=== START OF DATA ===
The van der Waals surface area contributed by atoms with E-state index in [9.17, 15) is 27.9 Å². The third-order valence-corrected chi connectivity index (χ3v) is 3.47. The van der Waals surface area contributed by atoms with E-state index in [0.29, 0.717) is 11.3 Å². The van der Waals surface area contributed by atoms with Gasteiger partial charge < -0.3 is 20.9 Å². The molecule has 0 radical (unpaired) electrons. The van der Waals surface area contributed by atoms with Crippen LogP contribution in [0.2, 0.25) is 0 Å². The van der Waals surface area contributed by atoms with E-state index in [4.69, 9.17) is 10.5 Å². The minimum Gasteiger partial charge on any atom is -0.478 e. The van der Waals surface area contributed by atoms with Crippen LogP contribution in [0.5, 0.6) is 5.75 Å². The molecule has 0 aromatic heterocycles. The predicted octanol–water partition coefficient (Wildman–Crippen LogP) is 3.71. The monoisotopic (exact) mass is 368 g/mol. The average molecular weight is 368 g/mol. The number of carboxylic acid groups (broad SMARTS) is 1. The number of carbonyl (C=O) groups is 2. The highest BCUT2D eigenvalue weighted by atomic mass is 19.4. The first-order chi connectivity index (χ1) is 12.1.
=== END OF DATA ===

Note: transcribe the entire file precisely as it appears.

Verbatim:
The van der Waals surface area contributed by atoms with E-state index in [9.17, 15) is 27.9 Å². The third-order valence-corrected chi connectivity index (χ3v) is 3.47. The van der Waals surface area contributed by atoms with E-state index in [0.29, 0.717) is 11.3 Å². The van der Waals surface area contributed by atoms with Gasteiger partial charge < -0.3 is 20.9 Å². The molecule has 0 radical (unpaired) electrons. The van der Waals surface area contributed by atoms with Crippen LogP contribution in [0.2, 0.25) is 0 Å². The van der Waals surface area contributed by atoms with E-state index in [4.69, 9.17) is 10.5 Å². The minimum Gasteiger partial charge on any atom is -0.478 e. The van der Waals surface area contributed by atoms with Crippen LogP contribution in [0.5, 0.6) is 5.75 Å². The molecule has 0 aromatic heterocycles. The predicted octanol–water partition coefficient (Wildman–Crippen LogP) is 3.71. The monoisotopic (exact) mass is 368 g/mol. The average molecular weight is 368 g/mol. The number of carboxylic acid groups (broad SMARTS) is 1. The number of carbonyl (C=O) groups is 2. The highest BCUT2D eigenvalue weighted by atomic mass is 19.4. The first-order chi connectivity index (χ1) is 12.1.